For the past couple weeks, I’ve been going through some pretty unclear circumstances that seem to be changing daily. Some good, some confusing, some bad. As such, it’s been tough for me to come up with some super-encouraging, awe-inspiring blog topic for this week.

Yes, the Immersion bloggers are human too. You know our big secret.

So, that said, I’m feeling the itch to follow Woman-of-Steele’s example and share my thoughts on a really encouraging movie I saw recently: Bella.

Before watching the movie, I was told that the director, Alejandro Gomez Monteverde, had a very specific motive in making the film. Being a Latino in America, he wanted to break the stereotype of Latinos in film. Commonly, they’re portrayed as lower-class citizens in poverty-stricken neighborhoods riddled with crime and “banditos.” In making Bella, he wanted to have the positive influence of the film be from Latinos, and have the person at the bottom of the barrel be who we commonly see as the heroes in movies: Caucasians.

For those of you who are unfamiliar with the story, a young, single girl by the name of Nina is fired from her waitressing job after showing up late too many times in a row due to an unplanned pregnancy. The restaurant she was fired from was own by a very well-to-do Latino man named Manny, and the lead chef was his brother José. After Manny fires Nina, José walks out on his job and his brother to take care of Nina.

The movie follows the two of them as Nina struggles with the thought of having an abortion, finding a new job, and just generally getting her life in order. Through it all, José is there by her side. He even takes her to stay with his family who welcomes her with open arms. They give her a place to rest and a meal bigger than any she’s had in months.

Nina is simply blown away by their kindness. In one of the most powerful scenes, she tells José how lucky he is to have a family that loves him so much. It was in that moment that Monteverde accomplished turning the Latino stereotype on its head.

I won’t spoil the end, but I think there’s a bigger theme here. I don’t believe the movie won the plethora of awards that it did simply because it challenged racial stereotypes, although that certainly earns it a firm pat on the back for that fact alone. There’s a very simple, heart-warming quality about José that all of us long to be for another person, and long to feel when we’re in need.

It shows the power of love.

José ditches a great job, turns his back on his money-hungry brother, and puts all his priorities aside because he recognizes that Nina’s needs are far greater than his own. He shows her that even though she’s made countless mistakes and has been cast aside by everyone else in her life, he still sees her as a girl worthy of being loved and cared for, and he does just that.

If you haven’t taken time out to watch this film, I highly recommend you do so. It’s will challenge you boldly to think about your own priorities, the people in your life in need of your love, and what you’re doing [or not doing] about it.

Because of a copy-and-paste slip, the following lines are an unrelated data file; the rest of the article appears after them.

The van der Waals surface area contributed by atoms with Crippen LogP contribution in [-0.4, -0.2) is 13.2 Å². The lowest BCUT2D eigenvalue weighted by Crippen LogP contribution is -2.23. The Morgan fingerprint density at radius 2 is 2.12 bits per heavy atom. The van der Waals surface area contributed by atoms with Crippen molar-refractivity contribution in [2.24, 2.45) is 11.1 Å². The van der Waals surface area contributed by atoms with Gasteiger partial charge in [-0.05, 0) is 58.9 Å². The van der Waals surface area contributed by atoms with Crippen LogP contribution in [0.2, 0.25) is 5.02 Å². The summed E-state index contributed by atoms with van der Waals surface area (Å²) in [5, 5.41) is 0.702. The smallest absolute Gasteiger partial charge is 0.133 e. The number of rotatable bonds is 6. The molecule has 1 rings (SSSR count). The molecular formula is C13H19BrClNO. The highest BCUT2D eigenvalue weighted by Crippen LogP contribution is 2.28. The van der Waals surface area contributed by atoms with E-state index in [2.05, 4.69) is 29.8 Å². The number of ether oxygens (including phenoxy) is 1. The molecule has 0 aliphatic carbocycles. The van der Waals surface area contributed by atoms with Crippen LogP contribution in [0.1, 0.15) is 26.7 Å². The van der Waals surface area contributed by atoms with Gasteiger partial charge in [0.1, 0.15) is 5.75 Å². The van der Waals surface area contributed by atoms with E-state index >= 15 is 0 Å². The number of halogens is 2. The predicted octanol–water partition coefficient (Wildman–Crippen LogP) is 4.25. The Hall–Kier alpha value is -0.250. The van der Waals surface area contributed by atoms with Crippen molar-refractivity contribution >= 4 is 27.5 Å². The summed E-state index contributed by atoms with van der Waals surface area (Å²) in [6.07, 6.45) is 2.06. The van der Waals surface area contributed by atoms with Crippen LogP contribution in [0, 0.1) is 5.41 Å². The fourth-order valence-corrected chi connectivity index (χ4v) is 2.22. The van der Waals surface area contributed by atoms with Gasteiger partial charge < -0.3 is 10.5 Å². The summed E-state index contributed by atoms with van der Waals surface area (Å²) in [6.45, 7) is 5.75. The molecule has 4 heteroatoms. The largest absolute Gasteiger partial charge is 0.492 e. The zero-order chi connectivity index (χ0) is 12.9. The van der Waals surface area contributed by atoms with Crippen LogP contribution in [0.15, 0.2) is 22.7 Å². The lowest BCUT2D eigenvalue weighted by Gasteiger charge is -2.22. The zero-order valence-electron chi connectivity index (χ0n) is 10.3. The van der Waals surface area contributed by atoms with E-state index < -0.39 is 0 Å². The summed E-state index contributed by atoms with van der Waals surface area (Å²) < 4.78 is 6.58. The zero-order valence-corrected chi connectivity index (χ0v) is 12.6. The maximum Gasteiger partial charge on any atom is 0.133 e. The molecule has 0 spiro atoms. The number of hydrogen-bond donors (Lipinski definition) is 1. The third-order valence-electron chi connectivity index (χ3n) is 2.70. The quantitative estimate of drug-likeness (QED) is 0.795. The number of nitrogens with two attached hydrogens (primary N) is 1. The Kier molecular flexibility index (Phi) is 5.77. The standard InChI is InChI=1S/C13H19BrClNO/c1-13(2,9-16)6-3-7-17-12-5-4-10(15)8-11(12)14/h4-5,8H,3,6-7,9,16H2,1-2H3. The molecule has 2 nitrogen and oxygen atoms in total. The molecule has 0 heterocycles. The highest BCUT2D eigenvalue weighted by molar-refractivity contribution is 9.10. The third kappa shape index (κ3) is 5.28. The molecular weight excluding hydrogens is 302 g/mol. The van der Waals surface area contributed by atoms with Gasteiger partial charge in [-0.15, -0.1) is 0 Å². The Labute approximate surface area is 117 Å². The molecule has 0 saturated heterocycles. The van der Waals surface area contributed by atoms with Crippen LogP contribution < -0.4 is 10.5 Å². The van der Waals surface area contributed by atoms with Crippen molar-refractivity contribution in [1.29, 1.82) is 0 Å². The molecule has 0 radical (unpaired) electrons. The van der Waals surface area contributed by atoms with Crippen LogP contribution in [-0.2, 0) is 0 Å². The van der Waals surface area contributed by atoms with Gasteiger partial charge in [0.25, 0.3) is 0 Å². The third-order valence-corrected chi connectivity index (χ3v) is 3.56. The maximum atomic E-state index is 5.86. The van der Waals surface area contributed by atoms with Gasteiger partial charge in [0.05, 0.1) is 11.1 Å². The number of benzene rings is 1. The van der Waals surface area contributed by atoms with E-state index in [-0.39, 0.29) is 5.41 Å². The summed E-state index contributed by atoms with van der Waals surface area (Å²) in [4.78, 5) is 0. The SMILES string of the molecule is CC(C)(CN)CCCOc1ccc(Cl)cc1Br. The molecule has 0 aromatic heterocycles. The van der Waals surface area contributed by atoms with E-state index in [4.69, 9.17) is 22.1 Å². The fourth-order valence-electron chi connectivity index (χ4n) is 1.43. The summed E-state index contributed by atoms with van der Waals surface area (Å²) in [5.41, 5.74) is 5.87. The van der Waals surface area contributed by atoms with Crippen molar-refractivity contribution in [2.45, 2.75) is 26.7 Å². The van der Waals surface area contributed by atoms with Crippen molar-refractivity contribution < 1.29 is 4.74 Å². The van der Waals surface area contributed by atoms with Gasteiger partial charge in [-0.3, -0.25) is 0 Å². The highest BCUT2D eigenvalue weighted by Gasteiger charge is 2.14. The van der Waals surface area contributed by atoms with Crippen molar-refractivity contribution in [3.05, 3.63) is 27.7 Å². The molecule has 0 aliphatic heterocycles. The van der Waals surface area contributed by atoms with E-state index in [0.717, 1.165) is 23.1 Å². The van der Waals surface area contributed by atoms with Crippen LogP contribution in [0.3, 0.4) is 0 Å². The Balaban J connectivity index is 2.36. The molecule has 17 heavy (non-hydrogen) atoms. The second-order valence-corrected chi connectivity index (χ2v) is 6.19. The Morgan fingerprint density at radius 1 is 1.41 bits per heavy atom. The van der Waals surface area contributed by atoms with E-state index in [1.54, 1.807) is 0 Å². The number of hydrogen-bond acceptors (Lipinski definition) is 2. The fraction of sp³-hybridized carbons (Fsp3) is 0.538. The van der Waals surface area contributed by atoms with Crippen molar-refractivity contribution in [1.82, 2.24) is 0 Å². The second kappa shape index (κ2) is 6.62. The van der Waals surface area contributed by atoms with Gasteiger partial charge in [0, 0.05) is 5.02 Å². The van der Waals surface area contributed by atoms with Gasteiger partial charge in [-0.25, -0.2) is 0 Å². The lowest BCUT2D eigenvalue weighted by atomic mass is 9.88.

1. Anonymous said...
    This is on my list of must-sees. A friend told me a quote from this movie that is unrelated to your post, but really stuck out to her and to me when she passed it along to me. It went something like this, "Whenever you make plans, God just laughs." It's a very relieving and comforting reminder to know that God is in control of everything and as his followers, we will be blessed.
    Luke Brown said...
    This comment has been removed by the author.
    Luke Brown said...
    Yea, that's mentioned in the very beginning of the movie, but it's not a quote that's unique to this movie. I've been told it showed up in Amores Perros as well, but I was unable to find who the original author of it was. It seems to just be chalked up as a folk proverb.

    "If you want to make God laugh, tell him your plans."

    Regardless of the source, it's a great perspective to have. If someone in the movie had asked Nina her plans, I doubt they would have included accidentally becoming pregnant and losing her job. But, far out of her sphere of understanding was God's plan that would lead her to meeting one of the best friends of her entire life.
    a stranger said...
    I think that in this life (especially in this 'modern' culture) we make the mistake of assuming that our plans are part of our identity. And when those plans are not realized, we hopelessly view it as some sort of personal assault that it was never really designed to be. I can think of no better reason for the existence of verses like these [Matt 6:34 & Ecc 10:14] than this modern culture that prides itself on planning and knowing what's going to happen.

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